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Sorry for the remedial math but:

Can someone tell me how to get a closed form for

$$\sum_{k=1}^n k^x$$

For $x = 1$, it's just the classic $n(n+1)/2$. What is it for $x > 1$?

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Is x intended to be an integer? – Rick Decker Jun 7 '12 at 14:47
as far as i know there is no such a general formula to calculate $\sum_{k=1}^{n}k^x$ even for $x$ is an integer; – Abdelmajid Khadari Jun 7 '12 at 14:48
If $x$ is an integer, then Faulhaber's formula is what you're looking for. I believe this question has been asked before, but I can't find the duplicate. – Zev Chonoles Jun 7 '12 at 14:50
up vote 20 down vote accepted

The general formula is fairly complicated:

$$\sum_{k=1}^n{k^x} = {1\over x+1}\sum_{k=0}^x{{x+1\choose k}B_k n^{x+1-k}}$$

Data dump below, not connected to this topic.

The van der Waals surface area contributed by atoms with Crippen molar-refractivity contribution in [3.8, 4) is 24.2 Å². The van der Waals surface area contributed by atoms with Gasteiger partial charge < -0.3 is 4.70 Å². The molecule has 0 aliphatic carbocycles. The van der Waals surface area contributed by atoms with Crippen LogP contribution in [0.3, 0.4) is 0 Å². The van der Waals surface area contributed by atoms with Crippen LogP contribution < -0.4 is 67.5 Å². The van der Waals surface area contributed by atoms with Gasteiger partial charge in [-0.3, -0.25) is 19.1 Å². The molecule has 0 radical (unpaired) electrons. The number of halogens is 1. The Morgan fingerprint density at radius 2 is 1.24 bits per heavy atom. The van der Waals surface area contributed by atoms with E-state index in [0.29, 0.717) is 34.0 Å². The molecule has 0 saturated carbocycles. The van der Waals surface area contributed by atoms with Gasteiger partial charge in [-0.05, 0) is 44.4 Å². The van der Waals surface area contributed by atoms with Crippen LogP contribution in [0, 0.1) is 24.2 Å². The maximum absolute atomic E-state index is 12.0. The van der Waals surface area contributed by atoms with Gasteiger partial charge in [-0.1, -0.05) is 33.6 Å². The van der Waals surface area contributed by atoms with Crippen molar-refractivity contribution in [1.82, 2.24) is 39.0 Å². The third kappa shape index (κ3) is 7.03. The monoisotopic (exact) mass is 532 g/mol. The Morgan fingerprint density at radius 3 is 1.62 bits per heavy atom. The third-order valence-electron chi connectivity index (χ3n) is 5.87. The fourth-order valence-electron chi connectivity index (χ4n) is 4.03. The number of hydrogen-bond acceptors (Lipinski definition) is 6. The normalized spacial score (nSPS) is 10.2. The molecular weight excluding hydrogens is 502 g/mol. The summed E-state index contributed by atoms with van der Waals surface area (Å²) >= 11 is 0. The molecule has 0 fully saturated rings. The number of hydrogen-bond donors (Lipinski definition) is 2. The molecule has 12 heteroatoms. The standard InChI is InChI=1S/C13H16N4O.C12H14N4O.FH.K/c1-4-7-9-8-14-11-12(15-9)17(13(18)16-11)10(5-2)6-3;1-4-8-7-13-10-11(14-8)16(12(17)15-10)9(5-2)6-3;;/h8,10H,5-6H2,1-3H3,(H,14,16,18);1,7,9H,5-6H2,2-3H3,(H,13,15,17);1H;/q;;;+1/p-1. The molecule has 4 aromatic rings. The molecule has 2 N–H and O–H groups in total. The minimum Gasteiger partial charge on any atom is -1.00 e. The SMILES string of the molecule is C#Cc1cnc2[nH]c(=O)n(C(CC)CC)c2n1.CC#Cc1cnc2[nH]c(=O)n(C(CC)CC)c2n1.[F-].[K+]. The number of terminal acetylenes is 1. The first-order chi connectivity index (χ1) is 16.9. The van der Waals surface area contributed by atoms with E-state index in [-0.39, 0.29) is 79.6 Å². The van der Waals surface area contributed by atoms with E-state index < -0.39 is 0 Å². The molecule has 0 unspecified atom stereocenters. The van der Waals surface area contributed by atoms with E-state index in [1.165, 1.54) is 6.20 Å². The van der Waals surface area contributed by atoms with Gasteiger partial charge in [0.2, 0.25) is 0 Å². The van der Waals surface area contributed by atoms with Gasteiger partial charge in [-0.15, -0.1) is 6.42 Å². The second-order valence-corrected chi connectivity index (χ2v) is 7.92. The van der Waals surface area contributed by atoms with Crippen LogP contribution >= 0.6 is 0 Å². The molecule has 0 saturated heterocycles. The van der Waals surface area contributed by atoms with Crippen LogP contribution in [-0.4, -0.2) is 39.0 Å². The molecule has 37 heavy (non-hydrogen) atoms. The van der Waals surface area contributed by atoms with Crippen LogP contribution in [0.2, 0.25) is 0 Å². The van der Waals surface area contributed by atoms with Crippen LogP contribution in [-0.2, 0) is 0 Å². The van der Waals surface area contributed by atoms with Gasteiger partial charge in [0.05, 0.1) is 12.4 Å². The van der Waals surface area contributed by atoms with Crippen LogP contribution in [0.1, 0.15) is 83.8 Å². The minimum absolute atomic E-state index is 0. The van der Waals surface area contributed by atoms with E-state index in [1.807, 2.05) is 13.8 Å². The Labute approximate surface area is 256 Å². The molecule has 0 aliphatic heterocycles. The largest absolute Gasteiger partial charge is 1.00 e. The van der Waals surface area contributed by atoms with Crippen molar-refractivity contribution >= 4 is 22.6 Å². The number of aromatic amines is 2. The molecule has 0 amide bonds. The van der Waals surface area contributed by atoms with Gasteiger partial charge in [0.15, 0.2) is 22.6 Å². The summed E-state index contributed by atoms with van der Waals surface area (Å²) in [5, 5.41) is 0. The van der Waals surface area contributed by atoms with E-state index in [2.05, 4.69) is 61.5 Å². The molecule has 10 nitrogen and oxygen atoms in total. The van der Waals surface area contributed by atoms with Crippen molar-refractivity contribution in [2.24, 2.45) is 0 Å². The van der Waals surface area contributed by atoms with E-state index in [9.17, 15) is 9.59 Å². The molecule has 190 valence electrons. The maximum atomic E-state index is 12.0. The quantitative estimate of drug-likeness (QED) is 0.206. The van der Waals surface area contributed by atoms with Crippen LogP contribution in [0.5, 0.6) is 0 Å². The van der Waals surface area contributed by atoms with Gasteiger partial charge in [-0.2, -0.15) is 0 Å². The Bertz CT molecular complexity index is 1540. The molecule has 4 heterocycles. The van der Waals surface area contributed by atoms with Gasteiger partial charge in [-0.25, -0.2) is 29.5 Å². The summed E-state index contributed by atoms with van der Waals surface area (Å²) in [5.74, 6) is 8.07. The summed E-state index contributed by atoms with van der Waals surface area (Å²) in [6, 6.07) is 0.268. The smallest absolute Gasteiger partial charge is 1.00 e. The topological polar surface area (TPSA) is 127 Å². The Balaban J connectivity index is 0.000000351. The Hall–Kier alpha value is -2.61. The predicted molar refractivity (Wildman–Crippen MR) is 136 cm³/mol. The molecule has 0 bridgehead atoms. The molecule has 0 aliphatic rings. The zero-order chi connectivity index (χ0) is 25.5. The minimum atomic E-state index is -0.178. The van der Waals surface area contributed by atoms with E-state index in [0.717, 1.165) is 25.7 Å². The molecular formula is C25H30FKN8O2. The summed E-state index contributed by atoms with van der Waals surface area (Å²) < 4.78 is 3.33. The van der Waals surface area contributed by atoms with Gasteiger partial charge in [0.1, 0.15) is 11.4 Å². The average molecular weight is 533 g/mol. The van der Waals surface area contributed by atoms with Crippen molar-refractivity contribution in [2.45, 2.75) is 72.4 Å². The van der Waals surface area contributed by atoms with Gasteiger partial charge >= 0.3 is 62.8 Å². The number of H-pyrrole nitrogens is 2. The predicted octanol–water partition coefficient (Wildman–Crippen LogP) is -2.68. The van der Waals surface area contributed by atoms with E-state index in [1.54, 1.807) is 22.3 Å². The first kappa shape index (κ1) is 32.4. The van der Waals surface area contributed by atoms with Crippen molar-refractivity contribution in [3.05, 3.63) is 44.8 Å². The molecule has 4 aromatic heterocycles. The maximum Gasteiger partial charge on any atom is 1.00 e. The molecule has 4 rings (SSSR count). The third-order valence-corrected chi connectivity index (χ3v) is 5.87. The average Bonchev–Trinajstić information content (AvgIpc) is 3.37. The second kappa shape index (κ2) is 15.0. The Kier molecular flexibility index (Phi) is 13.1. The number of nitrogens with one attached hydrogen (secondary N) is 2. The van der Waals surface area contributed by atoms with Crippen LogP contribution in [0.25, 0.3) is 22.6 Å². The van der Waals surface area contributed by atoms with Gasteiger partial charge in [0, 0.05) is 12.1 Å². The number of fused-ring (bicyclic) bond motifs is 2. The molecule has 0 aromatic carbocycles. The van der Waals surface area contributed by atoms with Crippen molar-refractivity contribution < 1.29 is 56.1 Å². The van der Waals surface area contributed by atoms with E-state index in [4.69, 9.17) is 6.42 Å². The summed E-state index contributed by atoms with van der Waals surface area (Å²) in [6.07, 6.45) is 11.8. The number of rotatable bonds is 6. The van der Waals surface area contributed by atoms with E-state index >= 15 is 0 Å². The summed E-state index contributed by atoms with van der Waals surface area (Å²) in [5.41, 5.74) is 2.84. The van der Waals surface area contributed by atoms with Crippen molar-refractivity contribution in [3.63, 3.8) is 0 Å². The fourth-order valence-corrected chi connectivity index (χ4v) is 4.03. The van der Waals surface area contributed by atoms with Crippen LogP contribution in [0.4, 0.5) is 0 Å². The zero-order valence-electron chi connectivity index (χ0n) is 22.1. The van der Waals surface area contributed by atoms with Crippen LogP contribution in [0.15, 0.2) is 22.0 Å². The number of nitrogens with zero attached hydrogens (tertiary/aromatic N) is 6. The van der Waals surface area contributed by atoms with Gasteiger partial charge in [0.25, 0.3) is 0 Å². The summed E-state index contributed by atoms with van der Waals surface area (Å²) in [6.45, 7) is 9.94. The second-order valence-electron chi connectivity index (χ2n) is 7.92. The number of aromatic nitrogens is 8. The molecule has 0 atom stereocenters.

Where $B_k$ are the Bernoulli numbers, discovered around the same time, but independently, by Johann Bernoulli and Seki Takakazu.

This is commonly called "Faulhaber's formula", but that is a misattribution. The Donald Knuth paper "Johann Faulhaber and sums of powers" explains the history in some detail, including what Faulhaber did and did not know. In particular, he did not know the general formula above, although he did work on many special cases.

The first few special cases are:

$$\begin{array}{rl} \sum_{k=1}^n 1 & = n \\ \sum_{k=1}^n k & = \frac12{(n^2+n)} \\ \sum_{k=1}^n k^2 & = \frac16{(2n^3+3n^2+n)} \\ \sum_{k=1}^n k^3 & = \frac14{(n^4+2n^3+n^2)} \\ \sum_{k=1}^n k^4 & = \frac1{30}{(6n^5+15n^4+10n^3-n)} \\ \sum_{k=1}^n k^5 & = \frac1{12}{(2n^6+6n^5+5n^4-n^2)} \\ \end{array}$$

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